Thursday, September 13, 2012


On Saturday I went to a friend's wedding.  It's the 6th wedding I've been to in the last 5 years.  It was a small, intimate, outdoor wedding of family and close friends.  Though the forecast threatened scattered thunderstorms, the weather couldn't have been more perfect.

I sat (as I usually do) next to friends I knew in undergrad - some of them married, many of us single.  My friend sitting next to me remarked, "Every time I come to a wedding, I feel like I have to re-examine the course of my life."  And I sympathize with him 100%.  It seems like friend after friend has been getting married, and where am I?  Where are the rest of us?  Even if it's not entirely true, it feels as though we're lagging behind in "life progress."  It's rather unsettling at times.  I'm so far from marriage that I can't even see it in the distant horizon.

At least my other friends (married couple) spoke the truth that as we get older, our dating pool only increases (formula: minimum age of dating partner = 1/2 your age + 7).
The following day I met up with another friend (also married) on my way back from the wedding.  We chatted for a while on politics and catching up and all that.  He always relished my medical stories, especially the gory ones, haha.  His wife was a trooper too with my descriptions.

After a while when it was time for me to go, he gave me the location of his brother's grave, the same brother I had considered one of my closest (and longest) friends.  It felt strange driving to his grave.  I found it rather easily.

There I stood on the road, looking between two small stone walls along rows of graves.  The sun was bright, the sky blue, and the trees and grass green.  At the far end stood a statue of Martin Luther.  And there I saw his sign, a temporary placement for his headstone not yet finished.  Standing at the foot of his grave, I could see it was a recent-ish burial as the grass had not fully grown in the spot.  I had brought no gifts, no tokens.  I saw a single black feather and placed that under the sign.

And I began to say my last words.  It was weird, talking to no one but the breeze.  I wasn't even sure of what to say, my ramblings barely coherent even to myself.  And then I teared up as I admitted that I was bi, something I never got around to telling him while he was still alive.  The words choked, stuck in my throat as I said, "I know I never told you, but I thought you should know . . . I'm bi, probably more gay than straight but I'm working on figuring it out.  I know you would've been okay with it, you would've helped me figure it out in your own way, but there's no way to know now, eh?"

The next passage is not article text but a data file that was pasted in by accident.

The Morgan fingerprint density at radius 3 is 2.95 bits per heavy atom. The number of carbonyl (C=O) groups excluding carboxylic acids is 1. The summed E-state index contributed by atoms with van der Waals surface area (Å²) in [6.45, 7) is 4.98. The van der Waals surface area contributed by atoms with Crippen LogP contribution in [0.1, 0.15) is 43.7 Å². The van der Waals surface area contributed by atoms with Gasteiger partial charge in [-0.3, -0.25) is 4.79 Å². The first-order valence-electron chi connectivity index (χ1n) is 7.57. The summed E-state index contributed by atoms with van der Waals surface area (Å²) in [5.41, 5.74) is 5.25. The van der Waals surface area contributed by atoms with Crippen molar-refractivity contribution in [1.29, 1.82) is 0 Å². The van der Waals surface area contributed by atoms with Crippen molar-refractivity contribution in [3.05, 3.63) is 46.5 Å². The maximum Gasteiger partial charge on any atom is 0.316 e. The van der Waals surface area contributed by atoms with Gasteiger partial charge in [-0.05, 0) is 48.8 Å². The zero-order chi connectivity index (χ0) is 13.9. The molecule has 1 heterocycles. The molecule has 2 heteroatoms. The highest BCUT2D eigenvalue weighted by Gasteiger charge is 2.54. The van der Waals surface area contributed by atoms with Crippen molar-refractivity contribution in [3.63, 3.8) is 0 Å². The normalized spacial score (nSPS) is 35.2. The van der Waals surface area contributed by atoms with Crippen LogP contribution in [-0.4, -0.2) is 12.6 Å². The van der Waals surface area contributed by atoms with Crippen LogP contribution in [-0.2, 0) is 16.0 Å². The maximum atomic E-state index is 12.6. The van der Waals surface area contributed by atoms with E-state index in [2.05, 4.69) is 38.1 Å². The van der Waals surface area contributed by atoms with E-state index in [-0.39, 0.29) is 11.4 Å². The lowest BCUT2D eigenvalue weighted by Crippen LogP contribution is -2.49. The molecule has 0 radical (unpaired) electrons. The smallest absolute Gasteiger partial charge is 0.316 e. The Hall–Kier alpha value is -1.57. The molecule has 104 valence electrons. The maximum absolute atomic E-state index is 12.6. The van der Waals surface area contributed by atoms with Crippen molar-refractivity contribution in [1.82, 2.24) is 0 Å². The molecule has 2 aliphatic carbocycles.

It was awkward, but what does that say?  What does that mean?  That even now, even talking to no one but the air, those words would be so damn hard to say?  I suppose I really haven't changed too much since the beginning of this blog.  I don't see an endpoint.

Having too much time makes idle thoughts wander, too much time to re-examine and yet still do nothing.


Uncutplus said...

But you have told us! And that means a lot. You will find your life partner some day, when you are ready.

fan of casey said...

You are making progress -- accepting yourself takes time and you really have to do that first before you start coming out to others.

I find it comforting that despite your medical training, you still retain an emotional vulnerability.

kwakamole said...

I completely understand how you feel about friends getting married...and somehow feeling stuck in med school lol.
And even though it seems like you were just talking to the breeze, I think it's a big step to even be able to state your true identity outloud.

BrightenedBoy said...

We are at a really strange juncture in our lives, a juncture where in a previous generation we would have all been adults but where, as young people in the 21st century, we're still not quite out of extended adolescence.

None of my friends have married yet (we just graduated college) and I'm secretly so glad.

Look at it this way: you have more time to have fun and focus on your career. You get to be married your whole life. In the grand scheme of things, doing that ten years later than our parents and grandparents did isn't going to hurt.

As for your friend who passed away, I'm very sorry. I hope going to speak with him gave you some solace.

. said...

Wow, that entry is very touching Aek...I am glad you shared that...I hope your talk with him at his grave site gave you some peace and helps you in some way. Your writing is always so well thought out and special. I'm glad to have the ability to follow you in your blog. Hope things continue to go well for you...